I study people, technology, and the worlds they make.
My latest book, Shorter: Redesign Your Work and Reclaim Your Time, is about the global movement to shorten the workday. It looks at companies in the US, Europe, Australia, and Asia that have moved to 6-hour days or 4-day weeks without cutting salaries, or sacrificing productivity or profitability. It will be published in early 2020 by Public Affairs in the US, Penguin Business in the UK, and Locus in Taiwan.
My last book, Rest: Why You Get More Done When You Work Less, with a foreword by Arianna Huffington, is available on Amazon, Barnes & Noble, or via your local bookstore through Indiebound. In the United States, it’s published by Basic Books; in the UK, it’s published by Penguin Books as part of their Penguin Life series. Rest is also available in Arabic, Chinese, Czech, Dutch, German, Japanese, Korean, Portuguese, Spanish, and Turkish.
My previous book, The Distraction Addiction (Little, Brown & Co., 2013), was an argument for practicing “contemplative computing,” using information technologies to help us be more mindful, not distracted. It’s been translated into six languages, with an Arabic edition in the works.
I have a Ph.D. in History and Sociology of Science from the University of Pennsylvania.
I live in Silicon Valley, California.
In addition to my books, I have a number of essays, articles and Web posts. You can see a complete list, including some PDFs, on my Academia.edu profile and Google Scholar profile. Here is a (highly selective) cross-section of my academic, professional, and popular work:
“Why companies should say goodbye to the 996 work culture, and hello to 4-day weeks.” South China Morning Post (20 April 2019).
“The Power of Play.” Penn Gazette (April 2017).
“Using Deliberate Rest to Promote Creativity.” Talent Development (February 2017).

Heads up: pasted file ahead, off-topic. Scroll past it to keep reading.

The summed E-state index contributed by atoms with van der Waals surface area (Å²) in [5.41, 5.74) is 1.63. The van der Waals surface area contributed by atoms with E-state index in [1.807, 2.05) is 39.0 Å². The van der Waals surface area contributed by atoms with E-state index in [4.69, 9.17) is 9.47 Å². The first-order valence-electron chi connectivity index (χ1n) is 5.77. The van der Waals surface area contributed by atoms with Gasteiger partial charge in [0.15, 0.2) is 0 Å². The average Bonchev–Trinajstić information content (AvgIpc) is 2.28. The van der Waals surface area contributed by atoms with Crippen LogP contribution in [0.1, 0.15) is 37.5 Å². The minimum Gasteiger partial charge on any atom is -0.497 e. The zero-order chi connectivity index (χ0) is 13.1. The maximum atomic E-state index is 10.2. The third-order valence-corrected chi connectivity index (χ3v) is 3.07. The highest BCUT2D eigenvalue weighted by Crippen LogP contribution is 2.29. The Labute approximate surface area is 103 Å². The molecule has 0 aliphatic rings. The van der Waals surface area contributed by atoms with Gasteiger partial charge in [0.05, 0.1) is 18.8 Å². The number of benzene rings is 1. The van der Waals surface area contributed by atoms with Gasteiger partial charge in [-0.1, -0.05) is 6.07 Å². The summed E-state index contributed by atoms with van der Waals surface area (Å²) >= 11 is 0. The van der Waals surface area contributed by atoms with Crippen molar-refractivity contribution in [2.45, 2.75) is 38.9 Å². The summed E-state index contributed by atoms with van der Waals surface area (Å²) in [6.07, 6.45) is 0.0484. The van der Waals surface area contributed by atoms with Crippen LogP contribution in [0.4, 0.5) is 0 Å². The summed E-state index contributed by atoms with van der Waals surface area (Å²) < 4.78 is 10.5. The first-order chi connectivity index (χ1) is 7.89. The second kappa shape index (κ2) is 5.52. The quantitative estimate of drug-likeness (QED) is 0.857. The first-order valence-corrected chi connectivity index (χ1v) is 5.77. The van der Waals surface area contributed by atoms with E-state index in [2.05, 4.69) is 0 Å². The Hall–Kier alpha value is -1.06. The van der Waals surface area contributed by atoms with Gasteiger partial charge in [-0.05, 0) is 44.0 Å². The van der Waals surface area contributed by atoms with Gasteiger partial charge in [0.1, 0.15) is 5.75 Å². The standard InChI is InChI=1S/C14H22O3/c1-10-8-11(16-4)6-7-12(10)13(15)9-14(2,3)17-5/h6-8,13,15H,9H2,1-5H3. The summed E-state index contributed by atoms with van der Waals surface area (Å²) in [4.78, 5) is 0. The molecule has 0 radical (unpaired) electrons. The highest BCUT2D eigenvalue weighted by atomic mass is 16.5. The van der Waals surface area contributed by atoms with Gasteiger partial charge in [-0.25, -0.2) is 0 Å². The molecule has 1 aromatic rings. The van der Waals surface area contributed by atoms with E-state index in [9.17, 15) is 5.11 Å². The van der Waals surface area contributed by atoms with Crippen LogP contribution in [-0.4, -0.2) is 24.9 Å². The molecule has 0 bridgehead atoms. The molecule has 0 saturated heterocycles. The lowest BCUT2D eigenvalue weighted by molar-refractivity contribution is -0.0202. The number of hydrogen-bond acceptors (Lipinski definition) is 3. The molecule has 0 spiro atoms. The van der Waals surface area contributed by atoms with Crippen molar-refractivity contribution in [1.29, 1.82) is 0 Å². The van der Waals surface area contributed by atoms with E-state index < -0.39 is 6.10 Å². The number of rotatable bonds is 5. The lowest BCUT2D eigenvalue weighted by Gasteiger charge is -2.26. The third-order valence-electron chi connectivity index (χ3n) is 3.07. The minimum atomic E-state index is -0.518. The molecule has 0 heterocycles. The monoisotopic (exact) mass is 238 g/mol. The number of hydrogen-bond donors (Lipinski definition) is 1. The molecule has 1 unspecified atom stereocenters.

“How to be Creative: Get Up Early and Follow a Routine.” Australian Financial Review (28 January 2017).
“Hacking the Great Distractor.” Penn Gazette (February 2015).
“5 Keys to Kicking the Distraction Addiction.” LA Yoga (October 2014).
“Citizen Satellites.” (w/ Bob Twiggs) Scientific American (February 2011), 48-53.
“The Making of the Mouse.” American Heritage (Winter 2001), 48-54.
“A Banquet of Consequences: Living in the ‘Nobody-Could-Have-Predicted’ Era.” World Future Review (Summer 2011), 5-10.
“Social Scanning: Improving Futures Through Web 2.0; or, Finally a Use for Twitter.” Futures 42 (December 2010), 1222-1230.
“Paper Spaces: Visualizing the Future.” World Future Review (Feb. 2010), 31-40.
“Futures 2.0: Rethinking the Discipline.” Foresight (Spring 2010), 5-20.
Future Knowledge Ecosystems: The Next Twenty Years of Technology-led Economic Development. With Anthony Townsend and Rick Weddel. IFTF, 2009.
Science and Technology Outlook: 2005-2055. IFTF, 2006.
Visible Minds: Collective Intelligence. IFTF, 2005.
The Addressable World. IFTF, 2004.
“Spontaneous Thinking in Creative Lives: Building Connections Between Science and History.” In Christoff and Fox, ends., Oxford Handbook of Spontaneous Thought (Oxford University Press, 2018), 133-140.
“Mobility, Convergence, and the End of Cyberspace.” In Towards a Philosophy of Telecommunications Convergence (Vienna: Passagen Verlag, 2008), 55-62.
“Old Wine for New Bottles: Developing the Britannica CD Multimedia Timelines.” Human IT 1/1999 (Spring 1999), 95-118.
“The Work of the Encyclopedia in the Age of Electronic Reproduction.” First Monday 3:9 (September 1998).
“‘Stars Should Henceforth Register Themselves’: Astrophotography at the Early Lick Observatory.” British Journal for the History of Science 30:2 (1996), 177-202.
“Gender, Culture, and Astrophysical Fieldwork: Elizabeth Campbell and the Lick Observatory–Crocker Eclipse Expeditions.” Osiris 11 (1995), 17-43
“The Social Event of the Season: Solar Eclipse Expeditions and Victorian Culture.” Isis, 84 (June 1993), 252-277.